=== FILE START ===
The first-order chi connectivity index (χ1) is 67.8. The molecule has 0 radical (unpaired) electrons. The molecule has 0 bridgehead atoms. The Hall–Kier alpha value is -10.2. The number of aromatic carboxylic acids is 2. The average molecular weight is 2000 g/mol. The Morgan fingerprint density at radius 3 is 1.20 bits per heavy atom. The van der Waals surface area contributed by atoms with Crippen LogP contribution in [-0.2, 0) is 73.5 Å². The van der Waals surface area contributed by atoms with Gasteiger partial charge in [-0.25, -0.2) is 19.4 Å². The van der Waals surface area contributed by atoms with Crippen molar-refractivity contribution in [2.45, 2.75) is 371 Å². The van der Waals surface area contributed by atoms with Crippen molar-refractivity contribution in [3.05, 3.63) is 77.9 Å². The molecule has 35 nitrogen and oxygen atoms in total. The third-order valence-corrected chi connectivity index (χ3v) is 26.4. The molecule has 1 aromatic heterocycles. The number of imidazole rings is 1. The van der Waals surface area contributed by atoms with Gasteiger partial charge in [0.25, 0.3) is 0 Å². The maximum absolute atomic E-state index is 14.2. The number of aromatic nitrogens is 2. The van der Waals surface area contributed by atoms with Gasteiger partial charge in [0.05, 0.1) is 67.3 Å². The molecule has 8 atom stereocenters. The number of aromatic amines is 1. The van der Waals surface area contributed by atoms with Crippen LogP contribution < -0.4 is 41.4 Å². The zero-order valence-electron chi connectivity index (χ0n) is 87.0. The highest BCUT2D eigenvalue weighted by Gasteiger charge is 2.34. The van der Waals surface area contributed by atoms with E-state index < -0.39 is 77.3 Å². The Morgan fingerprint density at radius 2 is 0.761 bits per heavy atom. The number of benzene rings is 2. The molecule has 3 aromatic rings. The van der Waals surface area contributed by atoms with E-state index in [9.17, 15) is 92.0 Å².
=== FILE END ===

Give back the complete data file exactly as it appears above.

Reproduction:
The first-order chi connectivity index (χ1) is 67.8. The molecule has 0 radical (unpaired) electrons. The molecule has 0 bridgehead atoms. The Hall–Kier alpha value is -10.2. The number of aromatic carboxylic acids is 2. The average molecular weight is 2000 g/mol. The Morgan fingerprint density at radius 3 is 1.20 bits per heavy atom. The van der Waals surface area contributed by atoms with Crippen LogP contribution in [-0.2, 0) is 73.5 Å². The van der Waals surface area contributed by atoms with Gasteiger partial charge in [-0.25, -0.2) is 19.4 Å². The van der Waals surface area contributed by atoms with Crippen molar-refractivity contribution in [2.45, 2.75) is 371 Å². The van der Waals surface area contributed by atoms with Crippen molar-refractivity contribution in [3.05, 3.63) is 77.9 Å². The molecule has 35 nitrogen and oxygen atoms in total. The third-order valence-corrected chi connectivity index (χ3v) is 26.4. The molecule has 1 aromatic heterocycles. The number of imidazole rings is 1. The van der Waals surface area contributed by atoms with Gasteiger partial charge in [0.25, 0.3) is 0 Å². The maximum absolute atomic E-state index is 14.2. The number of aromatic nitrogens is 2. The van der Waals surface area contributed by atoms with Gasteiger partial charge in [0.05, 0.1) is 67.3 Å². The molecule has 8 atom stereocenters. The number of aromatic amines is 1. The van der Waals surface area contributed by atoms with Crippen LogP contribution < -0.4 is 41.4 Å². The zero-order valence-electron chi connectivity index (χ0n) is 87.0. The highest BCUT2D eigenvalue weighted by Gasteiger charge is 2.34. The van der Waals surface area contributed by atoms with E-state index < -0.39 is 77.3 Å². The Morgan fingerprint density at radius 2 is 0.761 bits per heavy atom. The number of benzene rings is 2. The molecule has 3 aromatic rings. The van der Waals surface area contributed by atoms with E-state index in [9.17, 15) is 92.0 Å².